1. Yeah, there is a lot to learn. But be patient with yourself. I found that was important too. Otherwise, you’ll get frustrated and this is supposed to also be fun.

  4. So glad I saw this . I am not a blogger, yet perhaps, but I love what you said in this and see how I can adapt it to other areas of my life. I am mow a subscriber to you and look forward to more from you!

  5. Sounds like you’ve learned a lot! I think the most important thing is just go at your own pace and don’t stress yourself out. It’s okay to have a lot to learn.

  6. First of all, your site is beautiful, Mary! I started my blog two months ago and it’s so nice to validate that everyone has similar challenges. I still really need to work on making my site more pretty! Let’s just say that I’m ‘esthetically-challenged’!! Thanks for the great info!

    1. Thank you for your kind compliment and congratulations on starting your blog. I think most bloggers experience when they are first starting. Hang in there!

  7. THANK YOU – lately I feel like quitting every day – it seems worthless and yet I see slow – steady progress. UGH! I’ll reread this for encouragement. Really appreciate knowing so many out there feeling the same when we aspire to be those bloggers with 10K or MORE followers! We’ll get there !!!

    1. I know what you mean. I’ve had a slow, but steady, small following. That’s why I’m gonna start doing blogger roundups on my site too. I think it’s important to feature and help other beginning bloggers. Hang in there! The surest way to fail is to quit. Don’t take “no” for an answer 🙂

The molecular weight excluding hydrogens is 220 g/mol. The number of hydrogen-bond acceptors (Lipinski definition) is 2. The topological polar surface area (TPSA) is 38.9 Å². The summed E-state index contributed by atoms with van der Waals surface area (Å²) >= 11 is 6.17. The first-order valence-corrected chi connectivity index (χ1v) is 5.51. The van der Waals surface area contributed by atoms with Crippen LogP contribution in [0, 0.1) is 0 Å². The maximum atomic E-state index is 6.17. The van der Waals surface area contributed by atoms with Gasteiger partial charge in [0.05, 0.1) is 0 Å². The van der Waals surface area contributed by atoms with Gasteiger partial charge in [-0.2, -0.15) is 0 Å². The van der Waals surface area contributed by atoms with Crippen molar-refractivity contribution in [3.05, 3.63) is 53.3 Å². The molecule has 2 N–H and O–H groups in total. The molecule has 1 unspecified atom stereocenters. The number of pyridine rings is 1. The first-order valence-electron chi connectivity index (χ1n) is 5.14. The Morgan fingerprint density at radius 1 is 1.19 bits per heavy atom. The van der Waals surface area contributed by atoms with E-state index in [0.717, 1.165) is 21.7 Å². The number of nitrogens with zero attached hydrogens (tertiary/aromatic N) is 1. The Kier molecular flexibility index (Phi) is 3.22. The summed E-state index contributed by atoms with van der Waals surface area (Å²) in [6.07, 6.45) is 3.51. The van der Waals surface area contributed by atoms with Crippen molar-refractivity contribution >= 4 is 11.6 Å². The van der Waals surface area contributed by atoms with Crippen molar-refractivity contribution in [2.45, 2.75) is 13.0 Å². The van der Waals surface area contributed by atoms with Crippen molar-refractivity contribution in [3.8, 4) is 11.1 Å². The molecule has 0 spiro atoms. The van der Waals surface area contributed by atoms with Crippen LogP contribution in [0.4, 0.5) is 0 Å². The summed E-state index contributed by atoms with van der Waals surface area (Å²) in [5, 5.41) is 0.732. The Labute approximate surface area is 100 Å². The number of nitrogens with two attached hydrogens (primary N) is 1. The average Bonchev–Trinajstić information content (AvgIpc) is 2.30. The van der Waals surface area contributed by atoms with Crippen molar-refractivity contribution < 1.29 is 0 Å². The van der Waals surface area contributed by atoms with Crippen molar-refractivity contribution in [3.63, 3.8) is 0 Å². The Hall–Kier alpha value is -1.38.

8. I’m so impressed with what you’ve accomplished in 4 months! I’ve been working on mine for 3 and I have a long way to go to catch up with you! You’re inspiring me to keep on trucking and hoping that I can reach the point you’re at soon!

    Instagram is so hard for me! I’m headed over to your insta next to check it out and search for pointers! :]

    1. Aww. Thanks Kelly. That’s sweet of you. I know what you mean about IG. Honestly, it’s still hard for me too! But it’s getting better. Same with the blog. It took me a while to really find my voice. I’d also add, don’t copy anyone else. Remember that you bring something special and unique that no one else does.

  9. Love this! Thanks for being so real about blogging. We need more bloggers like you who are sharing how it really is to get started blogging. All the best to you!

    1. Thank you so much, Jonsie. I can’t wait to read your blog. We’re all on our own path and everyone has their own learning curve. You’re going to do great. Just keep going and don’t give up!

  10. It makes me feel to see that I’m not the only one. I can so identify with ALL your points-but especially the friends/family not supporting. Out of nearly 400 FB friends, I have about 50 who are supporting me. CRAZY! Thanks for the advice, I’ve written down some tips & will do some extra homework. Good luck on the rest of your journey!

    1. Girl, I have like 2,000 friends and I don’t think I even have 50 from Facebook. The few hundred subscribers I have are made up of other bloggers and strangers. I hope it helped you. Good luck with your blog!

  11. Guess we’re all in the same blogging boat! I have JUST started blogging also. This is my second week. Ugh! I’m ok with content and pictures, but I cannot figure out how to get started with the affiliate programs. I applied for one and was denied because, duh, I don’t have enough followers. If you can give me any tips, I’d sure appreciate it!

    1. Hey Francie, honestly I was very confused by affiliates upfront, so I totally understand. Let me tell you, you won’t figure it out in two weeks or even a month. It takes some time. So be patient with yourself. Also, most affiliates want you to have a good amount of content. They want to know it’s not going to look spam-like on your blog. They have no way of really knowinghow many people are following. So a lot of it is based on how many posts (content) you have. I have written 3 posts a week for almost 5 months now. That’s nearly 60 blog posts. I had no problem getting approved by any affiliate after month 3. They just want to see that you’re well established, so hang in there and keep writing! You’re doing great!

  12. Thank you for sharing your journey. I agree, this is a full time job and I have only been blogging for a couple of weeks. I look forward to learning more from you.